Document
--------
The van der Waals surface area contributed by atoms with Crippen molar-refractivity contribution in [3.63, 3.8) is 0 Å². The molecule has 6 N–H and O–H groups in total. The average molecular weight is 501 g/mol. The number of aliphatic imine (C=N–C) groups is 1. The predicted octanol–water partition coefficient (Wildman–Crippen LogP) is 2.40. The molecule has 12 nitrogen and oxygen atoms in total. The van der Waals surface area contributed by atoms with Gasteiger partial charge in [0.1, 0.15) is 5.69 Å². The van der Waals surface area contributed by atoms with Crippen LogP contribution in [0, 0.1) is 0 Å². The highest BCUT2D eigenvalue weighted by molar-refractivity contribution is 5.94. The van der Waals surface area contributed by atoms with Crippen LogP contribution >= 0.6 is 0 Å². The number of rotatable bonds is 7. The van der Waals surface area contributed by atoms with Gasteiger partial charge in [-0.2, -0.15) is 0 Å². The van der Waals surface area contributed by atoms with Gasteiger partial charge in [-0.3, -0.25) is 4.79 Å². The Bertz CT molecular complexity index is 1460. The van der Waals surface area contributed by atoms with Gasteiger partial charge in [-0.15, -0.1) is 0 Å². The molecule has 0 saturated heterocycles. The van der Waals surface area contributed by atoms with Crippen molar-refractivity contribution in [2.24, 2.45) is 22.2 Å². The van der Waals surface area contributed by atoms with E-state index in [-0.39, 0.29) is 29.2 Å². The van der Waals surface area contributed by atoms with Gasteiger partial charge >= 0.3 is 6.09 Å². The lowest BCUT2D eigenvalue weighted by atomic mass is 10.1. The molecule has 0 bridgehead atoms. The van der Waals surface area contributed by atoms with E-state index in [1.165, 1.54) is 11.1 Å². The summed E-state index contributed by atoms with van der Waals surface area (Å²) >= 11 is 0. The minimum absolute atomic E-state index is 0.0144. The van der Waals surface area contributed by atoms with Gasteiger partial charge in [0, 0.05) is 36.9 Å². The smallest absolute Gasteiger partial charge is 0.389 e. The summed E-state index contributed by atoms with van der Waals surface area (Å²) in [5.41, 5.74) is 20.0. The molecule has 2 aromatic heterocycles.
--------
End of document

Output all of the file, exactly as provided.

The van der Waals surface area contributed by atoms with Crippen molar-refractivity contribution in [3.63, 3.8) is 0 Å². The molecule has 6 N–H and O–H groups in total. The average molecular weight is 501 g/mol. The number of aliphatic imine (C=N–C) groups is 1. The predicted octanol–water partition coefficient (Wildman–Crippen LogP) is 2.40. The molecule has 12 nitrogen and oxygen atoms in total. The van der Waals surface area contributed by atoms with Gasteiger partial charge in [0.1, 0.15) is 5.69 Å². The van der Waals surface area contributed by atoms with Crippen LogP contribution in [0, 0.1) is 0 Å². The highest BCUT2D eigenvalue weighted by molar-refractivity contribution is 5.94. The van der Waals surface area contributed by atoms with Crippen LogP contribution >= 0.6 is 0 Å². The number of rotatable bonds is 7. The van der Waals surface area contributed by atoms with Gasteiger partial charge in [-0.2, -0.15) is 0 Å². The van der Waals surface area contributed by atoms with Gasteiger partial charge in [-0.3, -0.25) is 4.79 Å². The Bertz CT molecular complexity index is 1460. The van der Waals surface area contributed by atoms with Gasteiger partial charge in [-0.15, -0.1) is 0 Å². The molecule has 0 saturated heterocycles. The van der Waals surface area contributed by atoms with Crippen molar-refractivity contribution in [2.24, 2.45) is 22.2 Å². The van der Waals surface area contributed by atoms with E-state index in [-0.39, 0.29) is 29.2 Å². The van der Waals surface area contributed by atoms with Gasteiger partial charge >= 0.3 is 6.09 Å². The lowest BCUT2D eigenvalue weighted by atomic mass is 10.1. The molecule has 0 bridgehead atoms. The van der Waals surface area contributed by atoms with E-state index in [1.165, 1.54) is 11.1 Å². The summed E-state index contributed by atoms with van der Waals surface area (Å²) >= 11 is 0. The minimum absolute atomic E-state index is 0.0144. The van der Waals surface area contributed by atoms with Gasteiger partial charge in [0, 0.05) is 36.9 Å². The smallest absolute Gasteiger partial charge is 0.389 e. The summed E-state index contributed by atoms with van der Waals surface area (Å²) in [5.41, 5.74) is 20.0. The molecule has 2 aromatic heterocycles.